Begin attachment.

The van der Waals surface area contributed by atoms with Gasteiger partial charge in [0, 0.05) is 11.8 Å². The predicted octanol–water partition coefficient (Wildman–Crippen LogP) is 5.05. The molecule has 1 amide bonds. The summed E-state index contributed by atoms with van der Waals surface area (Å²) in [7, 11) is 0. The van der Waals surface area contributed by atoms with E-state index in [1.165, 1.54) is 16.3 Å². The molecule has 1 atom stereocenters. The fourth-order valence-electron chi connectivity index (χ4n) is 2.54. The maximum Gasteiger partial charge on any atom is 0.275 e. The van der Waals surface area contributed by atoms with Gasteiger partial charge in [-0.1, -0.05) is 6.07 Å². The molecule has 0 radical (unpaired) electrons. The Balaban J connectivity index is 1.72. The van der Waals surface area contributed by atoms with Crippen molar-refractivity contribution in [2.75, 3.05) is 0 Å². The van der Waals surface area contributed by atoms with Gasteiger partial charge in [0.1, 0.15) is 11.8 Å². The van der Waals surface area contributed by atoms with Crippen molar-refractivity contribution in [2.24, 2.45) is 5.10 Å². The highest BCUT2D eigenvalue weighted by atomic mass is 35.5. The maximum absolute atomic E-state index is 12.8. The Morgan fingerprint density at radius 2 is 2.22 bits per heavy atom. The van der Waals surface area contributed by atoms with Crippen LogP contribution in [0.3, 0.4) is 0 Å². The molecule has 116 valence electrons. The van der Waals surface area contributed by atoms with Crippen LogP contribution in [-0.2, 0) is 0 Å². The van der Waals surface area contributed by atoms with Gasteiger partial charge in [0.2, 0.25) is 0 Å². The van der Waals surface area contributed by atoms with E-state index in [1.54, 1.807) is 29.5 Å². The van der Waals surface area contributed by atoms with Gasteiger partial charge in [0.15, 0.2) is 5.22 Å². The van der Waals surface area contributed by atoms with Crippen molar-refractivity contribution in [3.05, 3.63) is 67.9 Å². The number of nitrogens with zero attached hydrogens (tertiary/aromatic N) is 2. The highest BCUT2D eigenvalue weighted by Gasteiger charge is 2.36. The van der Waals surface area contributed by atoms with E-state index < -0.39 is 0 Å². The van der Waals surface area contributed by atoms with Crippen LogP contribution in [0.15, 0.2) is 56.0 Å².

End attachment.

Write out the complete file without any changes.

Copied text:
The van der Waals surface area contributed by atoms with Gasteiger partial charge in [0, 0.05) is 11.8 Å². The predicted octanol–water partition coefficient (Wildman–Crippen LogP) is 5.05. The molecule has 1 amide bonds. The summed E-state index contributed by atoms with van der Waals surface area (Å²) in [7, 11) is 0. The van der Waals surface area contributed by atoms with E-state index in [1.165, 1.54) is 16.3 Å². The molecule has 1 atom stereocenters. The fourth-order valence-electron chi connectivity index (χ4n) is 2.54. The maximum Gasteiger partial charge on any atom is 0.275 e. The van der Waals surface area contributed by atoms with Gasteiger partial charge in [-0.1, -0.05) is 6.07 Å². The molecule has 0 radical (unpaired) electrons. The Balaban J connectivity index is 1.72. The van der Waals surface area contributed by atoms with Crippen molar-refractivity contribution in [2.75, 3.05) is 0 Å². The van der Waals surface area contributed by atoms with Gasteiger partial charge in [0.1, 0.15) is 11.8 Å². The van der Waals surface area contributed by atoms with Crippen molar-refractivity contribution in [2.24, 2.45) is 5.10 Å². The highest BCUT2D eigenvalue weighted by atomic mass is 35.5. The maximum absolute atomic E-state index is 12.8. The Morgan fingerprint density at radius 2 is 2.22 bits per heavy atom. The van der Waals surface area contributed by atoms with Crippen LogP contribution in [0.3, 0.4) is 0 Å². The molecule has 116 valence electrons. The van der Waals surface area contributed by atoms with Crippen LogP contribution in [-0.2, 0) is 0 Å². The van der Waals surface area contributed by atoms with Gasteiger partial charge in [0.2, 0.25) is 0 Å². The van der Waals surface area contributed by atoms with E-state index in [1.54, 1.807) is 29.5 Å². The van der Waals surface area contributed by atoms with Gasteiger partial charge in [0.15, 0.2) is 5.22 Å². The van der Waals surface area contributed by atoms with Crippen molar-refractivity contribution in [3.05, 3.63) is 67.9 Å². The number of nitrogens with zero attached hydrogens (tertiary/aromatic N) is 2. The highest BCUT2D eigenvalue weighted by Gasteiger charge is 2.36. The van der Waals surface area contributed by atoms with E-state index < -0.39 is 0 Å². The van der Waals surface area contributed by atoms with Crippen LogP contribution in [0.15, 0.2) is 56.0 Å².